Gregg Yan


Banner photo by Gregg Yan

Gruff and grizzled, the guardian fixes me with a steely gaze, his eyes the colour of flame. It’s as if he is gauging my character and the purity of my purpose. Baring his yellow teeth, he holds out an upturned palm, barring me from going further.

“We should give offerings,” cautions a sweating Munir Hamsaji, one of my climbing teammates. Having climbed this mountain many times before, Munir cautiously unties a knotted plastic bag, takes a crusty piece of bread and tosses it to the waiting warden. Delighted, the long-tailed macaque snatches the treat and scampers off hooting into the forest. Relieved, we trek on. Bud Bongao’s guardians have allowed us passage.

Cloaking its secrets in verdure and mist, Bud Bongao is Tawi-Tawi’s most famous mountain, rearing steeply 340 meters above the sea. It’s a revered pilgrimage site for both Christians and Muslims, who come in droves to brave slippery rocks and the snarl of undergrowth to visit one of three carefully-tended Tampat or shrines.

Over 630 years ago, Arab merchant Karim ul-Makhdum landed in the Philippines to spread Islam, establishing the country’s first mosque – Sheik Karimal Makdum Masjid – in Simunul, a small island off the coast of Tawi-Tawi. Legend has it that one of his original followers – a preacher – was buried atop Bud Bongao.
Today the mountain is a 250-hectare treasure trove of biodiversity and one of the last remaining moist forests in the Sulu archipelago. It is also the first site in the Autonomous Region of Muslim Mindanao (ARMM) to be administered completely by the local government.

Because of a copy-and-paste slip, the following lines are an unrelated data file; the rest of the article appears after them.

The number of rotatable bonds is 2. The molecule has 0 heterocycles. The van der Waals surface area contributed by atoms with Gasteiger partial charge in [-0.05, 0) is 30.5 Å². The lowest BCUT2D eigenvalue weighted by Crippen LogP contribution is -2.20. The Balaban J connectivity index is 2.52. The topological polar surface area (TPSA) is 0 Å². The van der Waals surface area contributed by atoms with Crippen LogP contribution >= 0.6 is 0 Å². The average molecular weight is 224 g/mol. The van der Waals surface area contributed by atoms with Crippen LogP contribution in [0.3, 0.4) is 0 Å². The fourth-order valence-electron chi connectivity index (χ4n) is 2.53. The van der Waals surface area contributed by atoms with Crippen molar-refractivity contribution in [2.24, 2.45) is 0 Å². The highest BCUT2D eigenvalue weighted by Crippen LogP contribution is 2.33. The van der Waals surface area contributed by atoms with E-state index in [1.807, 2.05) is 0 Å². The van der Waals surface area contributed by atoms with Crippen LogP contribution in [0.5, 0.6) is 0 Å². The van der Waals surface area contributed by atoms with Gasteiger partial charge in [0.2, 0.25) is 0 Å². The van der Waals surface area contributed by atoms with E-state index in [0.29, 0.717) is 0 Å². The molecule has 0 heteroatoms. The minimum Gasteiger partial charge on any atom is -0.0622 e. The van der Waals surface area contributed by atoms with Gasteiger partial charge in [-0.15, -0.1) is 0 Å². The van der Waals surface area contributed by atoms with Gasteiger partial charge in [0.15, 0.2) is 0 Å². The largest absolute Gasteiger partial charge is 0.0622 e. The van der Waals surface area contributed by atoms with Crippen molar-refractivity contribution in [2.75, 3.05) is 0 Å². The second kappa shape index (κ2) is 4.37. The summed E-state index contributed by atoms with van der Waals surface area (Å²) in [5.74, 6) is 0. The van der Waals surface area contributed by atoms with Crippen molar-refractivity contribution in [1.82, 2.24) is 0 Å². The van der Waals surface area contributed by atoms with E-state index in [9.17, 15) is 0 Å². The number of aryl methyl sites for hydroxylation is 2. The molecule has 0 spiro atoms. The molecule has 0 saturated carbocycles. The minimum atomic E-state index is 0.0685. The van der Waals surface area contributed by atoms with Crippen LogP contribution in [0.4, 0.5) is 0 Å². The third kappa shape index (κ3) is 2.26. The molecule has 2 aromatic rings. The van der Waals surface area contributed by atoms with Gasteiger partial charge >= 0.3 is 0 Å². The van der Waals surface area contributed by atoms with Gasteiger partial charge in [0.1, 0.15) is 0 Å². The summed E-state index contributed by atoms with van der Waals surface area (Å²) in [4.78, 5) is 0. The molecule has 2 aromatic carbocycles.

Bud Bongao is an icon of terrestrial biodiversity conservation and eco-tourism in Tawi-Tawi because of the wealth of its wildlife and its unique cultural importance,” says World Wide Fund for Nature (WWF) Tawi-Tawi Project Manager Dr. Filemon Romero.  Once managed by WWF and the Philippines government, the mountain is now being looked after by the local government of Tawi-Tawi in a move towards local, decentralized biodiversity management that’s seen as a potential template for other similar areas.

Following the spine of Bud Bongao, we pass an enormous Molave tree said to be the largest of its kind in the country. We finally break free of the forest’s dappled gloom to reach the sunbathed summit. Savouring a few breaths, plus the glittering view of the Celebes Sea, I look south – squinting at the faint outline of Malaysian Borneo. Around us, branches are adorned with knotted strips of plastic, cloth and foil – prayers for safe passage. Ribbons of cloud float lazily overhead.

Descending, we encounter a group of Muslim pilgrims, decked out in bright regalia, the women wholly covered in long gowns and hijab scarves. I wonder how they can stand the heat – bearing umbrellas and basketfuls of food to boot. We stop and talk with an Imam, a religious leader.

“The preacher wished to be buried atop the highest point in Bongao so his followers can prove their sincerity,” explains Ishmael Uto. “This weeds out the unworthy, ensuring that pilgrims work hard to turn wishes into reality.”

My sole wish is for the mountain’s guardians – humans, spirits and monkeys alike – to continue protecting one of the last bastions of terrestrial biodiversity in Sulu.

Parting ways as pilgrims to the same God, I turn to the venerable Imam and say, “Salaam alaiukum.” He smiles and shakes my hand warmly. “And peace be with you, brother.” 

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